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Pregnancies and births in Europe

Indicators of maternal and neonatal health and chances of survival improved between 2015 and 2019 in Europe, although not in all countries. Such data from a report on perinatal health conducted as part of the Euro-Peristat project was published by Termedia. The project was coordinated by the French institute INSERM (Institut National de la Santé et de la Recherche Médicale). Participants included clinicians, epidemiologists and statisticians working on perinatal health issues from all countries in the European Union, as well as Iceland, Norway, Switzerland and the United Kingdom.

Between 2015 and 2019, stillbirth and infant mortality rates declined in most of Europe, but the declines were less pronounced than in previous years, and in some countries the situation did not improve, but even worsened. Stillbirths are - according to the Euro-Peristat definition - fetal deaths at 24 weeks of gestation or later (international comparisons generally use a threshold of 28 weeks). In 2019, the median rate of stillbirths at 24 weeks' gestation or later was 3.2 per 1,000 total live and stillbirths (from 1.8 in Estonia to 4.7 in Cyprus; 2.9 in Poland). A slight overall decrease in stillbirths, estimated at 1 percent per year, was seen between 2015 and 2019, but many countries - Belgium and Germany, for example - showed no change or even a slight increase in stillbirths.

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Neonatal deaths are deaths of infants within 27 days after live birth. Some countries, such as France and Germany, could not provide data on neonatal mortality because the data are not linked to birth records. Among the countries that provided data, the median neonatal mortality rate was 2.2 per 1,000 live births. Rates ranged from 1.5 or less (0.9 in Estonia) per 1,000 live births in Slovenia, Iceland, Finland, Norway, the Czech Republic and Sweden to more than 3.5 per 1,000 live births in Northern Ireland, Malta, Romania and Bulgaria. For Poland, the rate was 2.7.

Rates of preterm birth and low birth weight have varied widely in Europe, but have declined over time in most countries. Low birth weight is defined as a birth weight of less than 2,500 grams. In 2019, the percentage of low birth weight babies ranged from 4.0 to 10.1 percent of live births. There were significant geographic differences, with the lowest percentages in Northern European countries (less than 4.5 percent in Finland, Sweden, Denmark, Estonia, Norway, and Lithuania and Latvia) and the highest in Southern and Eastern Europe (Cyprus 9 percent, Portugal, Spain, Slovakia and Hungary). In Poland, low birth weight was in 2019. 4.8 percent of newborns. In most European countries, the percentage of low birth weight babies declined slightly between 2015 and 2019.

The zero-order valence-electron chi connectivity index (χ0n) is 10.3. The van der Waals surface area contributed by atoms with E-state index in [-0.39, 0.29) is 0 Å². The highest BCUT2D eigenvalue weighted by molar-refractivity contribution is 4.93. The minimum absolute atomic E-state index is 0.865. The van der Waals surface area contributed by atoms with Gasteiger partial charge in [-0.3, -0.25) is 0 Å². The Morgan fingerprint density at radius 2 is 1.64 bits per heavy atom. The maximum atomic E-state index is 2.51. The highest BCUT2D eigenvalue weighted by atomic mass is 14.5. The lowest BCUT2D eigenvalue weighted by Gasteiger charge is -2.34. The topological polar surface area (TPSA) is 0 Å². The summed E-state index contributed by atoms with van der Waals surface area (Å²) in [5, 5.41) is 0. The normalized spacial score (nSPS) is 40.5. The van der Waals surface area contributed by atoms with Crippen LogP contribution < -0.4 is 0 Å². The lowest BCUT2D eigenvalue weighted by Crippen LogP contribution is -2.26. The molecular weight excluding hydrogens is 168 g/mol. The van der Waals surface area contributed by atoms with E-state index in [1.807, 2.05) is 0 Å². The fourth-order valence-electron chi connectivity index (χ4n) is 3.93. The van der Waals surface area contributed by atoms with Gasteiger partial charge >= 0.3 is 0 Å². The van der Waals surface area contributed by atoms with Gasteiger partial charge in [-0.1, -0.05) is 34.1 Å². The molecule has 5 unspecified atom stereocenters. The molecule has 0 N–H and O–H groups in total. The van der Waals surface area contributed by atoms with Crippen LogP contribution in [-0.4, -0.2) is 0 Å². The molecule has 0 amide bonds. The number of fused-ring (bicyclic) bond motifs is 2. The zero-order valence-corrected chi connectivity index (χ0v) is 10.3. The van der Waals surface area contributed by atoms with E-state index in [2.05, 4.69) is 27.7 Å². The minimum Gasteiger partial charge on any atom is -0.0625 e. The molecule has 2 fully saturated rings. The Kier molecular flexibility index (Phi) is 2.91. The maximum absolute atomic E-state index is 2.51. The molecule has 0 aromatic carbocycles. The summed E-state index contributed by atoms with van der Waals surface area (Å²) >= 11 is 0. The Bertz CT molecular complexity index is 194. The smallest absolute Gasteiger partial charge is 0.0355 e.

Preterm birth is a birth before the completed 37th week of pregnancy. In 2019, preterm births affected between 5.3 (Finland and Lithuania) and 11.3 percent (Cyprus) of live births, with a median of 6.9 percent. In Poland, it was 7.2 percent of births. Between 2015 and 2019, the rate of preterm births fell in Europe in all but four countries, with an overall estimated annual decline of 1 percent.

Differences between countries regarding gestational age at delivery are evident throughout the distribution of gestational ages. Early deliveries (37th-38th week of pregnancy) ranged from 17.0 to 42.8 percent (median 22.6 percent). Births after the due date (at 42 weeks or later) were generally rare (less than 1 percent in most countries), with some exceptions (6 percent in Sweden, 4.4 percent in Norway). In Poland, only 0.5 percent of pregnancies lasted beyond 42 weeks.

As you can see, the impact of young mothers on the number of births is moderate, regardless of whether they give or don't give in the neck. In Europe, the number of very young mothers is relatively small and steadily declining. In 2019, the median percentage of women giving birth under the age of 20 was 1.7 percent. The highest percentage of teenage mothers (>3 percent) was recorded in Malta, Wales and Slovakia. In Poland, they were in 2019. 2.2 percent, when in 2015 it was 3.3 percent. On the other hand, the percentage of women in Europe giving birth at age 35 and later continues to rise. Between 2015 and 2019, the median increase in their percentage was 2.6 percent, and the median percentage alone in 2019 was 23.1 percent (19.5 percent in Poland). For the percentage of women aged 40 and older, the median was 4.5 percent (2.2 percent in Poland). Countries with higher percentages of women aged 35 and older giving birth were Luxembourg (31.6 percent), Portugal (33.2 percent), Italy (34.4 percent), Ireland (39.4 percent) and Spain (40.0 percent). In these countries, more than 5 percent of all births occur to women aged 40 and older, with the highest figures exceeding 7 percent in Italy, Portugal and Spain.

When it comes to cesarean sections, the situation varies greatly, with trends contrasting with each other. Caesarean section rates are stable or declining in some countries, while in others they increased between 2015 and 2019. In 2019, the median caesarean section rate in the countries providing data was 26.0 percent; it ranged widely from 16.4 (Norway) to 53.1 percent (Cyprus). In Poland, babies were born by cesarean section in 2019. 44.4 percent of babies, compared to 42.9 percent in 2015. The median incidence of instrumental vaginal deliveries was 6.1 percent, with a range from 1.4 to 13.8 percent. Cesarean sections varied geographically, with lower rates in northern Europe and higher rates in southern and central Europe. Twelve countries had declining rates of cesarean sections, nine had increases, and others were stable in this regard.

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